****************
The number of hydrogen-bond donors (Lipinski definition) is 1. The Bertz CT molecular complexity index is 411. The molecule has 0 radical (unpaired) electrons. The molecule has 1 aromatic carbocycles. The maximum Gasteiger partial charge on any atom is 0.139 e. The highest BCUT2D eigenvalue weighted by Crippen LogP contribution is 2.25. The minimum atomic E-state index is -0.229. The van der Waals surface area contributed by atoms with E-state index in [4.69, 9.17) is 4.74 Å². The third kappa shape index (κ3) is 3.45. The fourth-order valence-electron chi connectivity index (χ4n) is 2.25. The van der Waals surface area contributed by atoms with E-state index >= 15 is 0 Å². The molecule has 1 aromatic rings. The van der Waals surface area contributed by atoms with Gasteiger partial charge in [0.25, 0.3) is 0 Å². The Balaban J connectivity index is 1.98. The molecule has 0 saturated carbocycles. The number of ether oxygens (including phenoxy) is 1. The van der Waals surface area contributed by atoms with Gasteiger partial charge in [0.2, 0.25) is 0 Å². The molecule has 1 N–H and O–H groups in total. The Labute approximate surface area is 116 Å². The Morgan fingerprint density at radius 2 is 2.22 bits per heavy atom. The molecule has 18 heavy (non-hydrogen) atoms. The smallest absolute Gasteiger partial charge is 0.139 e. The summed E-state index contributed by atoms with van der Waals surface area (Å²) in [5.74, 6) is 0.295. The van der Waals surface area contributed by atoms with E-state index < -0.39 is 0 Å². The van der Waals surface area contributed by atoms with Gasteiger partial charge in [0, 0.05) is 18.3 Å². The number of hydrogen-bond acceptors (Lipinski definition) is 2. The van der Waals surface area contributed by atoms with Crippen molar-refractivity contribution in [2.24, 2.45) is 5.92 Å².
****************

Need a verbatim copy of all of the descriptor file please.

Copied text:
The number of hydrogen-bond donors (Lipinski definition) is 1. The Bertz CT molecular complexity index is 411. The molecule has 0 radical (unpaired) electrons. The molecule has 1 aromatic carbocycles. The maximum Gasteiger partial charge on any atom is 0.139 e. The highest BCUT2D eigenvalue weighted by Crippen LogP contribution is 2.25. The minimum atomic E-state index is -0.229. The van der Waals surface area contributed by atoms with E-state index in [4.69, 9.17) is 4.74 Å². The third kappa shape index (κ3) is 3.45. The fourth-order valence-electron chi connectivity index (χ4n) is 2.25. The van der Waals surface area contributed by atoms with E-state index >= 15 is 0 Å². The molecule has 1 aromatic rings. The van der Waals surface area contributed by atoms with Gasteiger partial charge in [0.25, 0.3) is 0 Å². The Balaban J connectivity index is 1.98. The molecule has 0 saturated carbocycles. The number of ether oxygens (including phenoxy) is 1. The van der Waals surface area contributed by atoms with Gasteiger partial charge in [0.2, 0.25) is 0 Å². The molecule has 1 N–H and O–H groups in total. The Labute approximate surface area is 116 Å². The Morgan fingerprint density at radius 2 is 2.22 bits per heavy atom. The molecule has 18 heavy (non-hydrogen) atoms. The smallest absolute Gasteiger partial charge is 0.139 e. The summed E-state index contributed by atoms with van der Waals surface area (Å²) in [5.74, 6) is 0.295. The van der Waals surface area contributed by atoms with E-state index < -0.39 is 0 Å². The van der Waals surface area contributed by atoms with Gasteiger partial charge in [0, 0.05) is 18.3 Å². The number of hydrogen-bond acceptors (Lipinski definition) is 2. The van der Waals surface area contributed by atoms with Crippen molar-refractivity contribution in [2.24, 2.45) is 5.92 Å².